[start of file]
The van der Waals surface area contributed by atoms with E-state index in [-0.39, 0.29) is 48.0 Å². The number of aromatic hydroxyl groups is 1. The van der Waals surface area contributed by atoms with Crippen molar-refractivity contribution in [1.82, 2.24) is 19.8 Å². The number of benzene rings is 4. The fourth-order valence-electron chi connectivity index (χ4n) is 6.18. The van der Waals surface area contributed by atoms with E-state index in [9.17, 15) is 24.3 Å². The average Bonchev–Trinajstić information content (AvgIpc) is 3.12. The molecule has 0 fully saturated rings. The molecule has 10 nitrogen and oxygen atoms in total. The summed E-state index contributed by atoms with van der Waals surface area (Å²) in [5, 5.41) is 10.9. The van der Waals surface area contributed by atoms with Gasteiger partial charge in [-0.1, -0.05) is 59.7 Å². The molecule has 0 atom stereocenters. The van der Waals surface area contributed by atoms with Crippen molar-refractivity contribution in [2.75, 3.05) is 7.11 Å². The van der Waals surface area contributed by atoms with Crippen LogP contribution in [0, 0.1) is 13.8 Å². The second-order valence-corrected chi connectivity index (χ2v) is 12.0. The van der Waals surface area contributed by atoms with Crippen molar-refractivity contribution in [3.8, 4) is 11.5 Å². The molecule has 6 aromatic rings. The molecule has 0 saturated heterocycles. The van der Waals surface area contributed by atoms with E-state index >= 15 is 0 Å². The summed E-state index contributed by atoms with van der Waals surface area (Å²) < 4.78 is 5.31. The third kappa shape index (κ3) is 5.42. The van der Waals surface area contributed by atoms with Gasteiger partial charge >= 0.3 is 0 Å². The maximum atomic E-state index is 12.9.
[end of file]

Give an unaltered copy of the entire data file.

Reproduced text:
The van der Waals surface area contributed by atoms with E-state index in [-0.39, 0.29) is 48.0 Å². The number of aromatic hydroxyl groups is 1. The van der Waals surface area contributed by atoms with Crippen molar-refractivity contribution in [1.82, 2.24) is 19.8 Å². The number of benzene rings is 4. The fourth-order valence-electron chi connectivity index (χ4n) is 6.18. The van der Waals surface area contributed by atoms with E-state index in [9.17, 15) is 24.3 Å². The average Bonchev–Trinajstić information content (AvgIpc) is 3.12. The molecule has 0 fully saturated rings. The molecule has 10 nitrogen and oxygen atoms in total. The summed E-state index contributed by atoms with van der Waals surface area (Å²) in [5, 5.41) is 10.9. The van der Waals surface area contributed by atoms with Gasteiger partial charge in [-0.1, -0.05) is 59.7 Å². The molecule has 0 atom stereocenters. The van der Waals surface area contributed by atoms with Crippen molar-refractivity contribution in [2.75, 3.05) is 7.11 Å². The van der Waals surface area contributed by atoms with Crippen LogP contribution in [0, 0.1) is 13.8 Å². The second-order valence-corrected chi connectivity index (χ2v) is 12.0. The van der Waals surface area contributed by atoms with Crippen molar-refractivity contribution in [3.8, 4) is 11.5 Å². The molecule has 6 aromatic rings. The molecule has 0 saturated heterocycles. The van der Waals surface area contributed by atoms with E-state index >= 15 is 0 Å². The summed E-state index contributed by atoms with van der Waals surface area (Å²) < 4.78 is 5.31. The third kappa shape index (κ3) is 5.42. The van der Waals surface area contributed by atoms with Gasteiger partial charge >= 0.3 is 0 Å². The maximum atomic E-state index is 12.9.